Tuesday, May 13

City Sex

Does it strike anybody as odd that "Sex and the City" premiers in London? I'm not surprised by the local but rather the juxtaposition of shopping obsessed characters and the very real credit crunch. Yet the turn-out in Leicester Square for last night's movie premier at near hysterical levels with devoted fans - mostly women - simply emoting, Dear Mother. There was laughter, tears of joy and of course nostalgia. To its credit, "Sex and the City" made it ok to discuss openly a woman's position on sex (snigger) and we have grown up a bit since the series began ten years ago with Samantha having a random - then shocking - affair in the pilot (says her randy: "I don't intend to spend the night"). It also presents women who enjoy confidence and high profile careers who also enjoy sex and, of course, gossip making them just like you and me brother. This particularly relevant in my circle given the age bracket: mid-career, pre-kids and often single, which includes many of my MBA and other female friends who must consider their professional aspirations and babies. These women may be single or married -the myth of life-time fertility and the feminist message "you can have it all" family and career- butts rudely against declining fertility. From the passenger's seat I observe that there is no perfect answer- though whatever route may indeed be perfect. I have seen this to be so in almost all cases of the people I know. Any way, "Sex and the City" despite its silly and infantile consumerism &c. does present elements of the sexual dilemma fairly or, at least, openly (glam photo from HBO.com)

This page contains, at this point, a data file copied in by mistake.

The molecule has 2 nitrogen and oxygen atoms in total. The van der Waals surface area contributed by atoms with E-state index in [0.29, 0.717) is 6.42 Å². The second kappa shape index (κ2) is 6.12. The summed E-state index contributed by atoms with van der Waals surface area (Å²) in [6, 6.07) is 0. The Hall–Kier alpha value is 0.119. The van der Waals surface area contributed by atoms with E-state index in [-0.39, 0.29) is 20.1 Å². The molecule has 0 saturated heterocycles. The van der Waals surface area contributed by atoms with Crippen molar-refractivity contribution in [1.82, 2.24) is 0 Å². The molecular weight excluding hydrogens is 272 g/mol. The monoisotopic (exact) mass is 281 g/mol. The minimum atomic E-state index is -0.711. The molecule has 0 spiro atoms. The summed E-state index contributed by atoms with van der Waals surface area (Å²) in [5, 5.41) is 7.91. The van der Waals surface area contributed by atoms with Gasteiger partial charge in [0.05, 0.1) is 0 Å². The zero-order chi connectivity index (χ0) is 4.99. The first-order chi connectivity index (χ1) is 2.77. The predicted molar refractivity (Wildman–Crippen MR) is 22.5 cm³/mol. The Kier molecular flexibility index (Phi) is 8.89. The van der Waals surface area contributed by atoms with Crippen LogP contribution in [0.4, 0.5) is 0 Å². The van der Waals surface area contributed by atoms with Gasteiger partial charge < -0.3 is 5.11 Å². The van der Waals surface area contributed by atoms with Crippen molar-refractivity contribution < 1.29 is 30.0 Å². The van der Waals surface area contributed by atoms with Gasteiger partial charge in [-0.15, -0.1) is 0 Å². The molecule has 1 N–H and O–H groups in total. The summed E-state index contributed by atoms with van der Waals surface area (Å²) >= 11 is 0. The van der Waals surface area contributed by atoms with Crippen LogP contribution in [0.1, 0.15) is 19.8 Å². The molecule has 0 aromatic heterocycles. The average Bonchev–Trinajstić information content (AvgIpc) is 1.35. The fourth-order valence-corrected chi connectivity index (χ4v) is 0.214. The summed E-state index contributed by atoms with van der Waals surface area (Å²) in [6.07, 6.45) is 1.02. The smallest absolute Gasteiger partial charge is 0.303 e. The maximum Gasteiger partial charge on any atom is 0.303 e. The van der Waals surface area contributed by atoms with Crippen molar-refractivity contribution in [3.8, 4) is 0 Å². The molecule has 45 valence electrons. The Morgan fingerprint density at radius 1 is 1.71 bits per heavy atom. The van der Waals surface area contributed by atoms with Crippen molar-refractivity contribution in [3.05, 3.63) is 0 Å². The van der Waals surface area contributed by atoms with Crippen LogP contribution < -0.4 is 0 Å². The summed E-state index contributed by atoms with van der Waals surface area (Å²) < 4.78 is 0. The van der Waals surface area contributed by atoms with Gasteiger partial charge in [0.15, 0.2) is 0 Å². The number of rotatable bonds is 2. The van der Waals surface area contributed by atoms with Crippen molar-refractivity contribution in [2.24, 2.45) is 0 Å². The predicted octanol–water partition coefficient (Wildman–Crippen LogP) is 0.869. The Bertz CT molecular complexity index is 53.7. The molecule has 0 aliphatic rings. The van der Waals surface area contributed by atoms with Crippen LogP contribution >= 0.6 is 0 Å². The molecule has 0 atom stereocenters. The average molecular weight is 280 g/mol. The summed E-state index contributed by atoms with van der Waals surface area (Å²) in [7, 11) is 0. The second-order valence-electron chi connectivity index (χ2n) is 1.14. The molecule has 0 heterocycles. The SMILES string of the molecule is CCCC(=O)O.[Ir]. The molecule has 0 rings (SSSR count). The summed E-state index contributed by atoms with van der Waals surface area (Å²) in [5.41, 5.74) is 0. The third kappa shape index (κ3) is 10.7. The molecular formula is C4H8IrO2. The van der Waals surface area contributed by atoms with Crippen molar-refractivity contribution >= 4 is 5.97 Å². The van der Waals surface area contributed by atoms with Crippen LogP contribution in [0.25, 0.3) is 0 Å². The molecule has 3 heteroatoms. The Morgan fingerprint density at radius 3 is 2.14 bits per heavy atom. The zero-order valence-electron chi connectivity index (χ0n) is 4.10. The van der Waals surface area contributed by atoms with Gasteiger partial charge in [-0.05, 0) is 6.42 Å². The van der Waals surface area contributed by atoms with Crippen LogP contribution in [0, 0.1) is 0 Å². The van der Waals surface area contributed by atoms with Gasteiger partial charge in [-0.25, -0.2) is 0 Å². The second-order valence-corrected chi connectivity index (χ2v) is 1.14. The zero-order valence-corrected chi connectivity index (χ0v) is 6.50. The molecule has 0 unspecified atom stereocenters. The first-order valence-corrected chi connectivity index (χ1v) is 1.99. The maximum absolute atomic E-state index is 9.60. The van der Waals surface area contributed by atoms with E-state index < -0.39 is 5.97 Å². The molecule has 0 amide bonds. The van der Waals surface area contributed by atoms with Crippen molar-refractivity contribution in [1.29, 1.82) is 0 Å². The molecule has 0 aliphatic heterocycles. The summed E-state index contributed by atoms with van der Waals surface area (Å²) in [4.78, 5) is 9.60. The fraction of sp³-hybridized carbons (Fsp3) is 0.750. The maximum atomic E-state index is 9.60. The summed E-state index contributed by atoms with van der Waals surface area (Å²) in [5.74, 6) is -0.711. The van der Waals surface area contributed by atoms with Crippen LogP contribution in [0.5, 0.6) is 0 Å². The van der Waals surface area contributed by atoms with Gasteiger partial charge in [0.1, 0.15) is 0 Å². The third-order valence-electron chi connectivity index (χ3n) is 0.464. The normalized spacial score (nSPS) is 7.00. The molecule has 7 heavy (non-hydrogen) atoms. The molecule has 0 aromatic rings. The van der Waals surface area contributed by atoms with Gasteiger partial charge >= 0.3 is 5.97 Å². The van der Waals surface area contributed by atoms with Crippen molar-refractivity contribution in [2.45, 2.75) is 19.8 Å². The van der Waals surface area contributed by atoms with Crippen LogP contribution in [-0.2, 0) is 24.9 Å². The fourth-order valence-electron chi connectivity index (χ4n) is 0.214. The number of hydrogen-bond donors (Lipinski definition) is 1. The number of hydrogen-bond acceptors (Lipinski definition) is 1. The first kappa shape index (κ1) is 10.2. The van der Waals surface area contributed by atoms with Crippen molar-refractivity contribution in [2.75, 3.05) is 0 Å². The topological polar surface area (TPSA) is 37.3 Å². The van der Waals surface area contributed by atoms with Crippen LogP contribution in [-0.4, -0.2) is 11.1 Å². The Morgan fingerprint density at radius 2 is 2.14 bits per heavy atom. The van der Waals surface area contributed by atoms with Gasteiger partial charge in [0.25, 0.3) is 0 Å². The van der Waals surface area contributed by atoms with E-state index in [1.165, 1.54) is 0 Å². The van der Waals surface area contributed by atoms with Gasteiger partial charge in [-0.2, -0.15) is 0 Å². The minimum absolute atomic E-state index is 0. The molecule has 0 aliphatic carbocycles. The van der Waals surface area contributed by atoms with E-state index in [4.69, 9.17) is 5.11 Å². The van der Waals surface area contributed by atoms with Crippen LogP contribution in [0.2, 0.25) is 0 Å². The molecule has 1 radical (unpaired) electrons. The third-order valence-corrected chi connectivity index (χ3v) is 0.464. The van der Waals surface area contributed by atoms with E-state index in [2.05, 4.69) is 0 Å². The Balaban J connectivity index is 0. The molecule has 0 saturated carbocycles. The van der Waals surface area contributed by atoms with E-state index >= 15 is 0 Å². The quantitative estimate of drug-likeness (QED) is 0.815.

And since you ask: my favorite "Sex and the City" moment: when Carrie realizes that she’s spent $40,000 on shoes but could not secure a loan on her own to buy out her share of the co-op after she breaks up with Aidan.

I sit in Madeleine's class and the kids are chirpy - no doubt the continuing spring weather raises the energy and everybody in a good mood. Madeleine in particular as she is awarded "Star Of The Day" and beams with pride as she walks to the class front to accept her sticker, looking at me always from the corner of her eye (how my heart swells, Dear Reader). From there the children learn about "connectors" ("and, but, because...") then we split into various chores and I am tasked with the "Owls" to make 3-D constructions - fun! We cut, paste, glue and discuss our objets and everybody feels the winner.

Walking to school, I ask Madeleine at what age one becomes an adult. She: "60? No, wait - 30!" (I tell her never, if she is lucky)

I comment on Eitan's (uncut) hair and note that Wayne Rooney keeps his trim. He replies instantly: "Well, look at Crouch. Or Stevie Gee- he's got long hair!" And then the kicker: "If I cut my hair short, at least I can have a mohican (I think he means mohawk) like Flabbergast." (Les Flabbergast plays for Arsenal)